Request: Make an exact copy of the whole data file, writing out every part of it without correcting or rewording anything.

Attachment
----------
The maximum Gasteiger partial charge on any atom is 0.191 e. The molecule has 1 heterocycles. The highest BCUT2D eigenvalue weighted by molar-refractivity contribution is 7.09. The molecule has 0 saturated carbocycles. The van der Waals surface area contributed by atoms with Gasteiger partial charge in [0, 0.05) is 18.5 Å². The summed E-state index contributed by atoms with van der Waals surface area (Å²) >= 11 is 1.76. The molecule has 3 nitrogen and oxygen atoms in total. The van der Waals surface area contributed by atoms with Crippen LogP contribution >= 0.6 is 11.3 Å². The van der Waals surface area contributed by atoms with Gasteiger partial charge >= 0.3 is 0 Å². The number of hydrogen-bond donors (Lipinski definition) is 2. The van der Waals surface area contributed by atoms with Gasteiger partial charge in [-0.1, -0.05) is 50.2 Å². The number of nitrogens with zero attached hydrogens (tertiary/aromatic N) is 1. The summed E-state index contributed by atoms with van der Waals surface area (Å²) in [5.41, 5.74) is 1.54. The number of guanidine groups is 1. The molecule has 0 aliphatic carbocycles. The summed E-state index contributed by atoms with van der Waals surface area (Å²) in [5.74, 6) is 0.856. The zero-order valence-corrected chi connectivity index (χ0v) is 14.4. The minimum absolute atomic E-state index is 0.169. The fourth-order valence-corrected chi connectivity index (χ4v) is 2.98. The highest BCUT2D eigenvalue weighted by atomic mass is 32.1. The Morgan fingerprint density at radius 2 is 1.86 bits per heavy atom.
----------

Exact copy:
The maximum Gasteiger partial charge on any atom is 0.191 e. The molecule has 1 heterocycles. The highest BCUT2D eigenvalue weighted by molar-refractivity contribution is 7.09. The molecule has 0 saturated carbocycles. The van der Waals surface area contributed by atoms with Gasteiger partial charge in [0, 0.05) is 18.5 Å². The summed E-state index contributed by atoms with van der Waals surface area (Å²) >= 11 is 1.76. The molecule has 3 nitrogen and oxygen atoms in total. The van der Waals surface area contributed by atoms with Crippen LogP contribution >= 0.6 is 11.3 Å². The van der Waals surface area contributed by atoms with Gasteiger partial charge >= 0.3 is 0 Å². The number of hydrogen-bond donors (Lipinski definition) is 2. The van der Waals surface area contributed by atoms with Gasteiger partial charge in [-0.1, -0.05) is 50.2 Å². The number of nitrogens with zero attached hydrogens (tertiary/aromatic N) is 1. The summed E-state index contributed by atoms with van der Waals surface area (Å²) in [5.41, 5.74) is 1.54. The number of guanidine groups is 1. The molecule has 0 aliphatic carbocycles. The summed E-state index contributed by atoms with van der Waals surface area (Å²) in [5.74, 6) is 0.856. The zero-order valence-corrected chi connectivity index (χ0v) is 14.4. The minimum absolute atomic E-state index is 0.169. The fourth-order valence-corrected chi connectivity index (χ4v) is 2.98. The highest BCUT2D eigenvalue weighted by atomic mass is 32.1. The Morgan fingerprint density at radius 2 is 1.86 bits per heavy atom.